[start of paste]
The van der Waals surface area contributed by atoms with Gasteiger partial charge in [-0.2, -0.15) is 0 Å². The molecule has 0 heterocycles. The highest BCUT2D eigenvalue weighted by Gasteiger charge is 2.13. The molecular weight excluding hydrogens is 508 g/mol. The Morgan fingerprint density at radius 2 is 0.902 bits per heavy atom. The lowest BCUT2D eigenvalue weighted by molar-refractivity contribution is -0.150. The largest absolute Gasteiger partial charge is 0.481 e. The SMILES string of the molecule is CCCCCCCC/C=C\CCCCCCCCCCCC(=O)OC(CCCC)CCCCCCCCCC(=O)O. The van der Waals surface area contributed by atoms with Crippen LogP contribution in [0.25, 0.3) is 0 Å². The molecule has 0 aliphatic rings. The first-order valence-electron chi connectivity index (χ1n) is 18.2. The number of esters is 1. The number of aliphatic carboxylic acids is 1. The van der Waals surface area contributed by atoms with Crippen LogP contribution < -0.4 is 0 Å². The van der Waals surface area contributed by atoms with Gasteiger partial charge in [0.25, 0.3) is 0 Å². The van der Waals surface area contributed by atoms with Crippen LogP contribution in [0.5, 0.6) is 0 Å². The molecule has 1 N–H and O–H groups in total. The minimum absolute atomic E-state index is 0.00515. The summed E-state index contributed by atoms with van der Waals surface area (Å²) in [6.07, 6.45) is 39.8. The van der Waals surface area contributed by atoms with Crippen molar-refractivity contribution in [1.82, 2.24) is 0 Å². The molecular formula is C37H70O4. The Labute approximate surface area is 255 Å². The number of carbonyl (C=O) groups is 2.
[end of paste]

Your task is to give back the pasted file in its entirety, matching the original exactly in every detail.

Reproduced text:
The van der Waals surface area contributed by atoms with Gasteiger partial charge in [-0.2, -0.15) is 0 Å². The molecule has 0 heterocycles. The highest BCUT2D eigenvalue weighted by Gasteiger charge is 2.13. The molecular weight excluding hydrogens is 508 g/mol. The Morgan fingerprint density at radius 2 is 0.902 bits per heavy atom. The lowest BCUT2D eigenvalue weighted by molar-refractivity contribution is -0.150. The largest absolute Gasteiger partial charge is 0.481 e. The SMILES string of the molecule is CCCCCCCC/C=C\CCCCCCCCCCCC(=O)OC(CCCC)CCCCCCCCCC(=O)O. The van der Waals surface area contributed by atoms with Crippen LogP contribution in [0.25, 0.3) is 0 Å². The molecule has 0 aliphatic rings. The first-order valence-electron chi connectivity index (χ1n) is 18.2. The number of esters is 1. The number of aliphatic carboxylic acids is 1. The van der Waals surface area contributed by atoms with Crippen LogP contribution < -0.4 is 0 Å². The van der Waals surface area contributed by atoms with Gasteiger partial charge in [0.25, 0.3) is 0 Å². The van der Waals surface area contributed by atoms with Crippen LogP contribution in [0.5, 0.6) is 0 Å². The molecule has 1 N–H and O–H groups in total. The minimum absolute atomic E-state index is 0.00515. The summed E-state index contributed by atoms with van der Waals surface area (Å²) in [6.07, 6.45) is 39.8. The van der Waals surface area contributed by atoms with Crippen molar-refractivity contribution in [1.82, 2.24) is 0 Å². The molecular formula is C37H70O4. The Labute approximate surface area is 255 Å². The number of carbonyl (C=O) groups is 2.